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>> a very stressful time for a lot of parents. dr. patel, thanks so much for being with us. janai. >> truly is, thank you. weighed in on that leak regarding roe v. wade as thousands are taking to the streets across the country to make their voices heard on the issue of abortion. abc's ike ejiochi is in washington, d.c. where one of those protests is planned for today. ike, good morning to you. >> reporter: good morning, janai. in just a few hours tens of thousands of people will be gathering right here on this lawn for the rally calling for abortion rights. they'll then make their way to the steps of the supreme court and this morning, new comments from one of the high court's justices. this morning, supreme court justice clarence thomas blasting the disclosure of the high court's leaked draft opinion that would overturn the landmark roe versus wade decision. justice thomas, one of the justices voting in the majority in the leaked draft, saying the court's confidence has been shaken. >> you begin to look over your shoulder.
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it's like kind of an infidelity. it was beyond anyone's understanding or at least anyone's imagination that someone would do that. >> reporter: this as thousands are expected in the nation's capital and cities across the country in protest demanding access to safe and legal abortions. >> we want to make sure that folks have the opportunity to make their voices heard. >> reporter: over 17,000 people expected to gather in washington, d.c. there will be more than 450 marches all across the country today from los angeles to new york city where nearly 40,000 people have signed up to participate. the call to action stemming from a leaked supreme court draft opinion overturning the landmark roe versus wade decision, guaranteeing a woman's right to an abortion. if overturned 26 states would ban or severely restrict access to abortion affecting more than half the people of reproductive age in this country according to planned parenthood. not everyone gathering saturday will be calling for abortion rights. anti-abortion activists will
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also be out in force in d.c. and elsewhere around the country. >> we survived this abortion industry, and we consider it a great responsibility that we will become the first generation to live in a post-roe america. [ crowd chanting ] >> reporter: 160 young artists and celebrities like ariana grande and kendall jenner using their platform to call attention to the issue taking out an ad in "the new york times" supporting abortion rights ahead of today's protests. now, the protest is expected to swarm to around 20,000 people here in the district today with everything beginning around noon. now, as far as security, local law enforcement is saying they've closed off several roads and streets around the area, not to mention a heightened police presence in and around the city. whit? >> ike ejiochi, thank you. now to the war in ukraine. president zelenskyy saying his forces have taken down 200 russian military aircraft as pentagon officials warn about a possible delay of aid from the u.s.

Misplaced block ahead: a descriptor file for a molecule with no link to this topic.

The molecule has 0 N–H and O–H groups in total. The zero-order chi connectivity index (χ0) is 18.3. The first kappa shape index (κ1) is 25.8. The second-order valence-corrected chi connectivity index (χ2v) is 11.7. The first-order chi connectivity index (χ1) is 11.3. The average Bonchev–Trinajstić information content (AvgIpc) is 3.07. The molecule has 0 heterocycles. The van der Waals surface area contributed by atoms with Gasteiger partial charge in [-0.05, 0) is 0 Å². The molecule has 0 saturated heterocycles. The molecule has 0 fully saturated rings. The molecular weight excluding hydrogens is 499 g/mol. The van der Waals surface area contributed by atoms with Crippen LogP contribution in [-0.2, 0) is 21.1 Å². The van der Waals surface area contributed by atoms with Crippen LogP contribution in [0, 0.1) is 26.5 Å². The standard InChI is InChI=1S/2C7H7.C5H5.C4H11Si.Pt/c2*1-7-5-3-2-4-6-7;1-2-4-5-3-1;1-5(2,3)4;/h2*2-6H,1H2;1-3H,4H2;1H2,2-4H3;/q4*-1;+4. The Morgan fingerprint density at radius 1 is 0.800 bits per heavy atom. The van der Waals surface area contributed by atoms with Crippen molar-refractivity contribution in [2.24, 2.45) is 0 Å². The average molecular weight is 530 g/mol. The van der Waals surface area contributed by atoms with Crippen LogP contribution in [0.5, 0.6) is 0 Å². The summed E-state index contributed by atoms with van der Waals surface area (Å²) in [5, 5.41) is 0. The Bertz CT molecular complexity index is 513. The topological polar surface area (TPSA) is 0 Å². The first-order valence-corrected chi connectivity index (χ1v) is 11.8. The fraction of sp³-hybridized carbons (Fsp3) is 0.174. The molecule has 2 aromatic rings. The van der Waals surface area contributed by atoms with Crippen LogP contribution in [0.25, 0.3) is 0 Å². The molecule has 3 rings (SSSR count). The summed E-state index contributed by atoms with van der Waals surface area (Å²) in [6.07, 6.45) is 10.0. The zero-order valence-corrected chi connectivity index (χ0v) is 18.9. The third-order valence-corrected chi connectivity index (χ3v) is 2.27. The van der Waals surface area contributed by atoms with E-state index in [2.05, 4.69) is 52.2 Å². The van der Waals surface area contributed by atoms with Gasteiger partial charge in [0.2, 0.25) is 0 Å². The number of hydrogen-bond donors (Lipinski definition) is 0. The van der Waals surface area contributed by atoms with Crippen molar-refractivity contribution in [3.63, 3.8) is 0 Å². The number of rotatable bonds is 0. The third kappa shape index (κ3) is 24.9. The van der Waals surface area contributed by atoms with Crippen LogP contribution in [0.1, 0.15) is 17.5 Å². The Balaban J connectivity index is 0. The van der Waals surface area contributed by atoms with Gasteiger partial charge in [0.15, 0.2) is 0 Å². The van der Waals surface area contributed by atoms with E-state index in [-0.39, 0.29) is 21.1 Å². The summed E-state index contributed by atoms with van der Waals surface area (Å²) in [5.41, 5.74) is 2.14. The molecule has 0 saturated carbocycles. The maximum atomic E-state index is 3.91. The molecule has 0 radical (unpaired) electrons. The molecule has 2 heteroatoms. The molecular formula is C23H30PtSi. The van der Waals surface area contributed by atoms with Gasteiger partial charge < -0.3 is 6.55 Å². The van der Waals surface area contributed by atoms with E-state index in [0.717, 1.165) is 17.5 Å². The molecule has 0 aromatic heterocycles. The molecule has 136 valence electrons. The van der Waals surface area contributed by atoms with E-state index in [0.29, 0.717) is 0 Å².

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abc's tom soufi-burridge is on the ground in kyiv with the latest. tom, good morning. >> reporter: good morning, whit. there's still no clear evidence that russia has made any significant gains in the east of ukraine. and with u.s.-supplied artillery now being used on the battlefield, russia is suffering more heavy losses. putin's invasion of this country feels way off track. this morning, more evidence that republican senators led by mitch mcconnell on a mission to ukraine meeting president zelenskyy in another show of american support. it comes as more evidence emerging of heavy russian losses. british defense officials confirming the aftermath of a failed russian attempt to cross a bridge in eastern ukraine. and ukraine pushing back russian troops near the city of kharkiv. a u.s. defense official saying they're reclaiming territory towards the russian border. overnight ukrainian president zelenskyy celebrating those